on Jan 22, 2014 at 4:47 pm

The war on trees in Palo Alto is spiraling out of control.

Cutting down 600 (six hundred!) trees is simply obscene. As with California Ave., I don't buy the argument that some are diseased; rather, they are simply considered inconvenient. Yes, I suppose I could have attended a City Council meeting on the subject, but some of us are too shy to speak at public hearings. I mourn the absolutely unnecessary removal of these trees, and all others cut down to fit peoples' warped agendas.

Posted by CrescentParkAnon., a resident of Crescent Park,
on Jan 30, 2014 at 12:16 am

Just more nonsense. For months now they have been killing everything over at Byxbee park to sterilize the ground and make way for the native species. I wonder how much water in this worst drought that we are having is going to be needed to bring those fake hills back to the place they were before they started to screw with them?

Right by the Palo Alto Airport is such a brain dead place to put a golf course anyway. Ought to get rid of them both then maybe people could enjoy themselves without a plane roaring in their ears twice a minute out there, and enjoy the native environment and let it return on its own.

Posted by 100 more Council wants to bulldoze, a resident of Green Acres,
on Feb 6, 2014 at 12:58 am

The Maybell neighbors who fought the overdevelopment of that parcel wanted a chance to figure out how to save the established orchard of 100 fruit trees (that seem to need no watering) and the old oaks. That parcel has been a stopover for wildlife in the urban wildland patchwork connecting foothills and bay for decades. There is a nesting redtailed hawk there, among other things. Same neighbors essentially paid for Bol Park as well, City Council is just being childish and petulant not to let them at least try. They spent $600,000 more just holding that election earlier than later, and wouldn't have had to spend the money at all if they had just rescinded the ordinance and formed a working group with neighbors to come up with a better solution for all. Giving the neighbors a shot at a working group would cost far less, and could result in saving those trees in the last heritage agricultural site in Palo Alto. Across from a park and a school.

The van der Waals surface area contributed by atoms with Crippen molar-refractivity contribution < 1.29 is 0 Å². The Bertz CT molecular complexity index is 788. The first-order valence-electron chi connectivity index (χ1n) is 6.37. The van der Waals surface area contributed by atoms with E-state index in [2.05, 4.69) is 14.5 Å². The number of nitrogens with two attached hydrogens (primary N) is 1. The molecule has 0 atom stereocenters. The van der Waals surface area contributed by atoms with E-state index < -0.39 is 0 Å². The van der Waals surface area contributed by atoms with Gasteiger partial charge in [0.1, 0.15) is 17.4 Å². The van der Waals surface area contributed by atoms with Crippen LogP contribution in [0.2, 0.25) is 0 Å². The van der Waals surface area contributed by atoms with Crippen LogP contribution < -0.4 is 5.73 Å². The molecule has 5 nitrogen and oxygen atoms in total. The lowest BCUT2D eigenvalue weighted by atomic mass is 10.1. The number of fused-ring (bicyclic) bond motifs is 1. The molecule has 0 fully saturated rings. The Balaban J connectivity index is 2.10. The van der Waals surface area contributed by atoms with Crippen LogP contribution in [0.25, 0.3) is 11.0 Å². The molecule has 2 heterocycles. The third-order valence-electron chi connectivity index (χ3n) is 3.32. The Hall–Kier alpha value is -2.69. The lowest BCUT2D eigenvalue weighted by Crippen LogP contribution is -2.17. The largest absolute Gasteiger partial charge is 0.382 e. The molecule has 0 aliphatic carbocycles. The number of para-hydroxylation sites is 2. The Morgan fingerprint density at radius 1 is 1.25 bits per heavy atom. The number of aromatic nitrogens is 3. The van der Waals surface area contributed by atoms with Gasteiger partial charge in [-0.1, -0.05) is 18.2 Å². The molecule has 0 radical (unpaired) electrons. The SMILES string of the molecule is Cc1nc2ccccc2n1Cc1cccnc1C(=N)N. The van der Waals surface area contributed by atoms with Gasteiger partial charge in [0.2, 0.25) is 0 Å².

Our taxes pay for all those amenities downtown that we don't really get to use as much as our neighbors in the north. I looked at the per sq ft costs in the Weekly's front pages and they're pretty close and outrageous all over town, but we are getting the brunt of the overdevelopment lately but have none of the amenities. Many broken promises, too, such as at Alma Plaza. Holy cow, are they trying to turn El Camino into a tunnel/parking lot?

Why begrudge us the chance to save these trees and keep some open space over here? Especially just letting us figure out how to pay for it?

And while they're at it -- I think it's criminal that they are putting that money into a golf course, when less LOANED to the nonprofit at Buena Vista Mobile home park would save the housing of over 400 low-income Palo Alto residents, the last truly affordable patch in this town. Shame on this Council for so aggressively trying to force a $30million dramatically upzoned project that would have razed 100 established trees for 60 underparked spots (for a never well justified target audience), when probably a $6million loan (less than they loaned at Maybell) would save the homes of over 400 long-time Palo Altans. Shame shame shame for using "affordable housing" to suit their development purposes, while not lifting a finger to save real affordable housing in this town. Or to save trees we have, that don't need the kind of water new trees will, to survive this historic drought. Shame shame shame on them for choosing their pride and developer profits over residents, safety, canopy, and reason.